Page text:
#4: As I pointed out in another tread, as soon as you take the ‘middle ground’ between two positions, you only create two new ‘middle grounds’. The points between your middle position and each of their ‘pure positions’. Attorney Adam demands $30,000. I offer $10,000. My boss says “meet in the middle”, I offer $20.000, Attorney Adam says: “let’s meet in the middle at $25,000!

  17. MLU on October 22, 2007 at 9:59 pm

    # 6 You seem to be saying that rather than finding a middle ground, recognize that there is completely “other” ground. I think that’s right. It’s mostly other ground. And mostly better ground. Zillions of disputes can simply be ignored and forgotten about.

    But when someone breaks into my house and takes my tv, and I tackle him in the hall, and the mediators all come and want to hear both sides and then split the difference, I become obstinate.

  18. Patricia Karamesines on October 22, 2007 at 10:24 pm

    #17 MLU: You seem to be saying that rather than finding a middle ground, recognize that there is completely “other” ground.

    Yes, thank you, I’m thinking that at times, “middle ground” might be an illusion created by a false dilemma. And maybe I’m thinking that there is always “other” ground, but I’m not entirely sure about it yet.

    But when someone breaks into my house and takes my tv, and I tackle him in the hall, and the mediators all come and want to hear both sides and then split the difference, I become obstinate.

    I don’t think I’d tackle someone over the tv. Too ambivalent there. But I know what you mean, and I think those instances fall into the “practical” category mentioned back in #6.

    Did that happen?

  19. MLU on October 22, 2007 at 10:52 pm

    Oh, I think it’s mostly “other” ground. I think we perceive such a tiny spectrum of what’s here, that we’re nearly always wrong about most things–except desire. It’s mostly variants of oversimplification: thinking we much choose between A and B when actually there are an infinitude of other possibilities.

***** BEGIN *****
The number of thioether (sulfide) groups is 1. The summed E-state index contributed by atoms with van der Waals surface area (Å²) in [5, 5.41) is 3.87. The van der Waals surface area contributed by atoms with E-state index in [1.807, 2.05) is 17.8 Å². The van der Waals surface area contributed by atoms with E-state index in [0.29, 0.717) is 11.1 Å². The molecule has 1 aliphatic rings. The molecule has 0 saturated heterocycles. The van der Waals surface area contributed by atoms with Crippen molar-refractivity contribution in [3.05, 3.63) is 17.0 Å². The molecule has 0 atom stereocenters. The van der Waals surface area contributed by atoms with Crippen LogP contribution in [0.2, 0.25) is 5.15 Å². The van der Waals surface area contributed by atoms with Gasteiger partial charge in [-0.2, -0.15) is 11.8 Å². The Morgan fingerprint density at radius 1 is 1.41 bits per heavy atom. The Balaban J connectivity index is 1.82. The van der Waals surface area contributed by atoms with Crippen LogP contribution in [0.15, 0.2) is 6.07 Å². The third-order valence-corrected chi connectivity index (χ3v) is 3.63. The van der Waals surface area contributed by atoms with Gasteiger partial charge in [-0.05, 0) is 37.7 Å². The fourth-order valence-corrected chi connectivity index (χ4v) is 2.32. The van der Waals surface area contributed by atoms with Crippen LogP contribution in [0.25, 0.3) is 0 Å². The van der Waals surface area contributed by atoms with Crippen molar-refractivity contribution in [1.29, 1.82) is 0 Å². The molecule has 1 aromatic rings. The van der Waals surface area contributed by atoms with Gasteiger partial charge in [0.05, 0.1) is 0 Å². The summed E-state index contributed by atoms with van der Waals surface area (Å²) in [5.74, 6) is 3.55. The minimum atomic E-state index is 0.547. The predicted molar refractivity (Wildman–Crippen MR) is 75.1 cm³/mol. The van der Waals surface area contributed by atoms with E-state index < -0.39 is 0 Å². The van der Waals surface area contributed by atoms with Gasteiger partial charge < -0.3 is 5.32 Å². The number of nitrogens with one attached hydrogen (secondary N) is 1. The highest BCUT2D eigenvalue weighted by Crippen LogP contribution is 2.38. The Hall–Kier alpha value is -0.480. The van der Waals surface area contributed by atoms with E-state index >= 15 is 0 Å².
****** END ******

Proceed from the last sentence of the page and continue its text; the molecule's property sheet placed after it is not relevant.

Not that I know what they might be. I expect to be surprised–stunned really. Socrates had it right: he knew he didn’t really know what was going on, though he could see the silliness of others’ positions.

    I probably wouldn’t tackle anyone over a TV but I might tackle someone just for acting like a bully. I mean, think of the damage you do to his soul, allowing him to get away with such behavior.

    No, it didn’t happen. I was just thinking about the United Nations.

  20. Patricia Karamesines on October 23, 2007 at 10:04 am

    #19 MLU: …it’s mostly “other” ground. I think we perceive such a tiny spectrum of what’s here, that we’re nearly always wrong about most things–except desire.

    I can work with “mostly other ground.” In fact, the very thought that I’m nearly always wrong because I’m perceiving such a tiny spectrum of what’s going on makes me kinda happy.

    By “desire,” I take it you mean wishing or missing or longing for something more?

  21. Y Stephenson on October 23, 2007 at 5:08 pm

    When I first read the Alexander, Diogenes story, because of my experience in dealing with the mentally ill, my first reaction was to think Diogenes was psychotic. He displayed all the symptoms lying on the beach in the sun wearing a rag and living in deplorable conditions. Further more he didn’t want anyone to suggest that this might not be a rational thing to do. He didn’t like the suggestion that he might need help because to admit to needing help would give another person power over him. That was a thing he could not live with. Better to die believing in his delusion than accept help from someone else.